Title

Adolescents and Young Adults: The Pediatrician's Role in HIV Testing and Pre- and Postexposure HIV Prophylaxis

Document Type

Journal Article

Publication Date

1-1-2022

Journal

Pediatrics

Volume

149

Issue

1

DOI

10.1542/peds.2021-055207

Abstract

Most sexually active youth in the United States do not believe that they are at risk for contracting HIV and have never been tested. Creating safe environments that promote confidentiality and respect, obtaining an accurate sexual and reproductive health assessment, and providing nonstigmatizing risk counseling are key components of any youth encounters. Pediatricians can play a key role in preventing and controlling HIV infection by promoting risk-reduction counseling and offering routine HIV testing and prophylaxis to adolescent and young adult (youth) patients. In light of persistently high numbers of people living with HIV in the United States and documented missed opportunities for HIV testing, the Centers for Disease Control and Prevention and the US Preventive Services Task Force recommend universal and routine HIV screening among US populations, including youth. Recent advances in HIV diagnostics, treatment, and prevention help support this recommendation. This clinical report reviews epidemiological data and recommends that routine HIV screening be offered to all youth 15 years or older, at least once, in health care settings. After initial screening, youth at increased risk, including those who are sexually active, should be rescreened at least annually, and potentially as frequently as every 3 to 6 months if at high risk (male youth reporting male sexual contact, active injection drug users, transgender youth; youth having sexual partners who are HIV-infected, of both genders, or injection drug users; youth exchanging sex for drugs or money; or youth who have had a diagnosis of or have requested testing for other sexually transmitted infections). Youth at substantial risk for HIV acquisition should be routinely offered HIV preexposure prophylaxis, and HIV postexposure prophylaxis is also indicated after high-risk exposures. This clinical report also addresses consent, confidentiality, and coverage issues that pediatricians face in promoting routine HIV testing and HIV prophylaxis for their patients.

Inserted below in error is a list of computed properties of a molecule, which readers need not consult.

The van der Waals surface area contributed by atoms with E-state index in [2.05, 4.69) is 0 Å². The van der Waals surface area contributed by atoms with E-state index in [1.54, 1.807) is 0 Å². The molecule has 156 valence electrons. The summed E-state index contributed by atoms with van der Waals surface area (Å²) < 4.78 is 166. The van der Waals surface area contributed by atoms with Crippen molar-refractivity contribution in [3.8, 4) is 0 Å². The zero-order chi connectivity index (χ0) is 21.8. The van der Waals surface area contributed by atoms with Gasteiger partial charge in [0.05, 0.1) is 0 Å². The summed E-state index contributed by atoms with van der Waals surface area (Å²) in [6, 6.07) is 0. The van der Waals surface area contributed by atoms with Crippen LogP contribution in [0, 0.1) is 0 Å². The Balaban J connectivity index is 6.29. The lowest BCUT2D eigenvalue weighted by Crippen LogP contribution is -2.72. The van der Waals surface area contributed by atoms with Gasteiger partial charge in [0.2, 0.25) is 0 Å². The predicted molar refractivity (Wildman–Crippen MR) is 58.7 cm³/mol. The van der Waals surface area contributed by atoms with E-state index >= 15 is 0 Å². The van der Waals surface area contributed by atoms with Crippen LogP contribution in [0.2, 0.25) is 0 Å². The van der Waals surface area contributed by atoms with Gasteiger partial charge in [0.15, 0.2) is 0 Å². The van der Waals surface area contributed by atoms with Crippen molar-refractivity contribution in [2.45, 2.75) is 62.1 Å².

Department

Pediatrics

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